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Thanks Inland American!

Posted: Fri Oct 01, 2010 12:24 pm
by ddo2
Yesterday, I got home and found 2 shiny envelopes from Inland American. They contained a letter, dated September 13 informing me of a shareholders conference call September 24, This conference call was to announce their new share value as required by FINRA for a closed REIT. Of course the letter had lots of reasons why the number will probably go down, and why FINRA rules aren't fair, blah, blah, blah...

But, did you catch the dates? 10 days of notice for a meeting/call (good) arriving nearly a week after the call (bad). Inland is in Chicago. I am in a major East Coast city. Does it really take 2 weeks to get here? I think not. If I could prove they mailed this after the meeting, I would file a complaint.

So, I had to google the new price ($8.03). I'm sort of immune to bad news in REITs these days, so a 20 percent drop isn't so bad. I'm not immune to what looks like shady behavior to avoid public/shareholder disputes.

Re: Thanks Inland American!

Posted: Mon Oct 04, 2010 6:56 am
by lawfox
Save the envelopes and call the Postmaster. Ask why the Post Office took so long to deliver the mail. They will investigate and establish, probably, that the letters were deposited some time after the date on your letter. That may vitiate the effect of the notice and require the Company to re-do the mailing and conference call. It may also establish a pattern of behaviour by the Company.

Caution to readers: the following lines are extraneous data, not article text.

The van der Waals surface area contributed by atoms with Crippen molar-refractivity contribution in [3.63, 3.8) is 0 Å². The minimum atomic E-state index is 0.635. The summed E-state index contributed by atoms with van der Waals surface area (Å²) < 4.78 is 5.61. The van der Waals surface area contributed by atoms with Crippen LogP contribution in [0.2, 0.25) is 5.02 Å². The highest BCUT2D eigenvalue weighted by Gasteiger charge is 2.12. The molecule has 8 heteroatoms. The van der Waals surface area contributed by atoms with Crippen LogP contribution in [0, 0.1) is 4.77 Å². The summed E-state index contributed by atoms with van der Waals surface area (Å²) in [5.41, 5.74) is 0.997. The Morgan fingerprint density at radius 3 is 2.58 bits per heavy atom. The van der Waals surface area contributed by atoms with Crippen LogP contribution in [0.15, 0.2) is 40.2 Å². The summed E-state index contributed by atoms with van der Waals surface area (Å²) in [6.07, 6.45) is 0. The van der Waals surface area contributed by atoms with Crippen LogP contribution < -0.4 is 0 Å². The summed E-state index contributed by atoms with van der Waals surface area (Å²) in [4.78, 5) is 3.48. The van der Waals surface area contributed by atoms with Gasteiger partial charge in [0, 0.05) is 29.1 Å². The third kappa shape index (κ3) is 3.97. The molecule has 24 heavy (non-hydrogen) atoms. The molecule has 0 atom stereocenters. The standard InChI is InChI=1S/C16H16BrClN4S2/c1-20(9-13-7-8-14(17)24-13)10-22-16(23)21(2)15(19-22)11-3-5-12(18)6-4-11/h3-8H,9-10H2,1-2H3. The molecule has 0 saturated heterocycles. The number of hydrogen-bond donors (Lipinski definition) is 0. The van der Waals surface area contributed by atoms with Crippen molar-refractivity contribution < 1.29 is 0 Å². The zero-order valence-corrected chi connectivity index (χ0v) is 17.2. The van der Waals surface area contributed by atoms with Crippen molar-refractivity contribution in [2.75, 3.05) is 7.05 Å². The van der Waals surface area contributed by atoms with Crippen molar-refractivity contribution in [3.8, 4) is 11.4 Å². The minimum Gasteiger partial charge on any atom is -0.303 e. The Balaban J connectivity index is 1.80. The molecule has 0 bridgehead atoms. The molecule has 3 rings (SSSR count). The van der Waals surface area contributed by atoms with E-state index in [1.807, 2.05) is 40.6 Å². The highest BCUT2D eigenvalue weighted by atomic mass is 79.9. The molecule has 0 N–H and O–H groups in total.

Good Luck.

Re: Thanks Inland American!

Posted: Mon Oct 04, 2010 8:54 am
by ddo2
I thought of that, actually. But by mailing them bulk, there's no postmark.

Re: Thanks Inland American!

Posted: Tue Oct 05, 2010 7:18 am
by lawfox
Permits are required for bulk mailing and the Post Office keeps records of the mailings. You might send a copy of the envelope, both sides, to the Postmaster for the zip code on the mailer and ask when it was received by the Post Office and when it was mailed out. Tell him/her that the letter was received in the manner you have described.
Also. write to the Company and ask when they actually mailed the notice and explain to them what happened. Demand a new notice and conference call. And demand that you be sent future notices via first class mail because the process they have used is demonstrably unreliable. Send it certified, return receipt requested. You can then compare the responses.